Weiner Calls On Army Corps To Be On Alert
With tropical storm season in full swing and Hurricane Earl approaching, Rep. Anthony Weiner called on the U.S. Army Corps of Engineers to be on alert and prepared for the possibility that the Belt Parkway and homes along the Brooklyn and Queens coast could be endangered.
Even if New York isn’t directly hit by Hurricane Earl, which has winds of up to 135 miles per hour, the storm could cause devastating flooding and erosion to low-lying areas along the Queens and Brooklyn coasts.
Parts of Rockaway lost up to 6 feet of sand in a Nor’easter last winter, while Plumb Beach, which once provided a 40-foot buffer between the Belt Parkway and the water, has been reduced to just a few yards of sand.
Damage to the Belt Parkway could be disastrous for commuters, as it carries 140,0000 vehicles per day. Under normal circumstances, any hurricane would pose a serious threat to this major thoroughfare, but with unaddressed damage to Plumb Beach, the risk to the Belt Parkway is multiplied.
Every summer, hundreds of thousands of New Yorkers flock to the City’s beaches. But what they may not know is that for years the coast has been literally washing away, with some of the most pronounced erosion occurring during the harsh winter months. In addition to serving as recreation spots, area beaches act as vital barriers to protect homes on one of the most populated barrier islands in the United States.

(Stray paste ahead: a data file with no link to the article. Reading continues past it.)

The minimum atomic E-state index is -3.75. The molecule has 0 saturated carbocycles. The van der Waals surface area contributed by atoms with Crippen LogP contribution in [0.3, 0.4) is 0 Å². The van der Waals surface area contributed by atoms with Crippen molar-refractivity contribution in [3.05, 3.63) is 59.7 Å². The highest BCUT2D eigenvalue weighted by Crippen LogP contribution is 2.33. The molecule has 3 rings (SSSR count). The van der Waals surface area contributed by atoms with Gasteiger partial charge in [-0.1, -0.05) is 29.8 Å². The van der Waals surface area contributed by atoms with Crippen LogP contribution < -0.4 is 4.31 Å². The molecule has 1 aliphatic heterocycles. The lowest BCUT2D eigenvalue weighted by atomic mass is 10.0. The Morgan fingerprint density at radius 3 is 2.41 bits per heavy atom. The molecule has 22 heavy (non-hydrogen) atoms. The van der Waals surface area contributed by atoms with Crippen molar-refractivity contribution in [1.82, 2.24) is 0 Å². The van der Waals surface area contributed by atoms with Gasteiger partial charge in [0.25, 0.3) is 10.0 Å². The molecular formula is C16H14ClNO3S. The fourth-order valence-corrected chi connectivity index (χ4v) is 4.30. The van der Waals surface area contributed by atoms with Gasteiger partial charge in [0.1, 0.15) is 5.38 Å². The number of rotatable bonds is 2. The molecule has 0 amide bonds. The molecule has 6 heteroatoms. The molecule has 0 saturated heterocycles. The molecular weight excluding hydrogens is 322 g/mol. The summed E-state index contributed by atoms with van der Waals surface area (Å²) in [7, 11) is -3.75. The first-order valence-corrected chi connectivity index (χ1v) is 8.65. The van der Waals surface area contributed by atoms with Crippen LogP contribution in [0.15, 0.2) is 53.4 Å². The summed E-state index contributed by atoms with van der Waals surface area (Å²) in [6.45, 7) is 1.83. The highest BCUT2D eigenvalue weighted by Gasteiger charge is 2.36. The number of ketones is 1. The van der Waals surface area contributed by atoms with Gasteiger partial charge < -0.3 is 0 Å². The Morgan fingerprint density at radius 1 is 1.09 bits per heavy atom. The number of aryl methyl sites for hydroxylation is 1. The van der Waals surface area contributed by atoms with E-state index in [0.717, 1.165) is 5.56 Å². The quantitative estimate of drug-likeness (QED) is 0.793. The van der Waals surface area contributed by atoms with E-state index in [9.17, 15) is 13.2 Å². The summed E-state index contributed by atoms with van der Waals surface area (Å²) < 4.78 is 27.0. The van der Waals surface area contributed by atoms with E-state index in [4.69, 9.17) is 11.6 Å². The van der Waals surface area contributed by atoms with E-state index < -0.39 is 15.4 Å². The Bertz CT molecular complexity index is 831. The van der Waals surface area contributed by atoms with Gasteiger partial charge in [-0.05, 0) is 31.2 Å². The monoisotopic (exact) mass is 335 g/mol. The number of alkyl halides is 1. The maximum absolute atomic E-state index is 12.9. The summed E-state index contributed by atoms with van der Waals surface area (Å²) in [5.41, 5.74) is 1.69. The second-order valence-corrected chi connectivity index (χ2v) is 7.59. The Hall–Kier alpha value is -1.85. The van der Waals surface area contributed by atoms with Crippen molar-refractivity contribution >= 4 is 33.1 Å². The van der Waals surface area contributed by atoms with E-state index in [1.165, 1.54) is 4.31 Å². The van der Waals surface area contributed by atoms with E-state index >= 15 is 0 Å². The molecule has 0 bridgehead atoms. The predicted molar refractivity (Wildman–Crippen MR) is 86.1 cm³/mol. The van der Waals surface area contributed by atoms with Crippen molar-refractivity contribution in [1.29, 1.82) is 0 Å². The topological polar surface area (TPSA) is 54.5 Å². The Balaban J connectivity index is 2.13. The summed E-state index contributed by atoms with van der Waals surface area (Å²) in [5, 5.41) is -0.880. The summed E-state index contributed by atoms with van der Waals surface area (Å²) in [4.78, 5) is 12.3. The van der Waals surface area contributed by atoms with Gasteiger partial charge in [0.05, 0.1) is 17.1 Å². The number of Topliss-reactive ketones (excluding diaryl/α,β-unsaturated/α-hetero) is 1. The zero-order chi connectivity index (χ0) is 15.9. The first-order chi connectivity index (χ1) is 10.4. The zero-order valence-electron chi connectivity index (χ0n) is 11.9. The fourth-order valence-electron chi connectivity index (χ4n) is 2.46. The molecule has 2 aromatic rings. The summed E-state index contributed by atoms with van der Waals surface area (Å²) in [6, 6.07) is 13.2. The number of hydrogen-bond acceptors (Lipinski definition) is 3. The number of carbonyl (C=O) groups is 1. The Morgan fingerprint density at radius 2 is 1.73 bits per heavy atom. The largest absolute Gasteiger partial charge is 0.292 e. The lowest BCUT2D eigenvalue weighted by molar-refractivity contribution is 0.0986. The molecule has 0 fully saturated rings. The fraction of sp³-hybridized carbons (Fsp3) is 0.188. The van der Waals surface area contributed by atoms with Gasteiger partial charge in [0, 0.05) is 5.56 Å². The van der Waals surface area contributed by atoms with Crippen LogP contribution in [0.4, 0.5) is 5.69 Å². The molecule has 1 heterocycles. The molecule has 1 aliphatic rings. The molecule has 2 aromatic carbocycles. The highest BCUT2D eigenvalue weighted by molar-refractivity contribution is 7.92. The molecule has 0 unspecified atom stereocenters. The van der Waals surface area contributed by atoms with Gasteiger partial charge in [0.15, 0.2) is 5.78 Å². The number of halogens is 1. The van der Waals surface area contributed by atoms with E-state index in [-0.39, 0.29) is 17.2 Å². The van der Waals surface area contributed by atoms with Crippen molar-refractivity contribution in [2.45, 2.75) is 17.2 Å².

In a letter to Lieutenant General Van Antwerp of the U.S. Army Corps of Engineers, Weiner called on the agency to thoroughly prepare for the storm in the event swift action is needed.
“The Army Corps needs to be prepared for the possibility that coastal areas of Queens and Brooklyn, including the Belt Parkway and residential homes, are literally one storm away from catastrophe,” Weiner said in the letter.
Last year, Weiner was integral in securing $2.8 million to help dredge Rockaway Inlet and supply Rockaway Beach with a fresh infusion of sand. More than 130,000 cubic yards were distributed to help restore the beach to pre-storm levels. Weiner also led federal and city officials on a tour of Plumb Beach last year to explore solutions for protecting the at-risk waterfront.
Weiner has been a leader in helping to develop a long-term solution to the ongoing erosion problems that face New York City’s coastal areas. Since 2000, he has supported nearly $10 million in appropriations funding to explore options for retaining sand on Rockaway beaches, such as installing jetties to act as breakwaters. This is the third time Weiner visited Plumb Beach to highlight erosion damage and future risks caused by Nor’easters.
In December of 2009 and December of 2008 Weiner brought the Army Corps of Engineers, the National Park Service and the NYC Department of Parks and Recreation to Plumb Beach to show them the damages caused by erosion.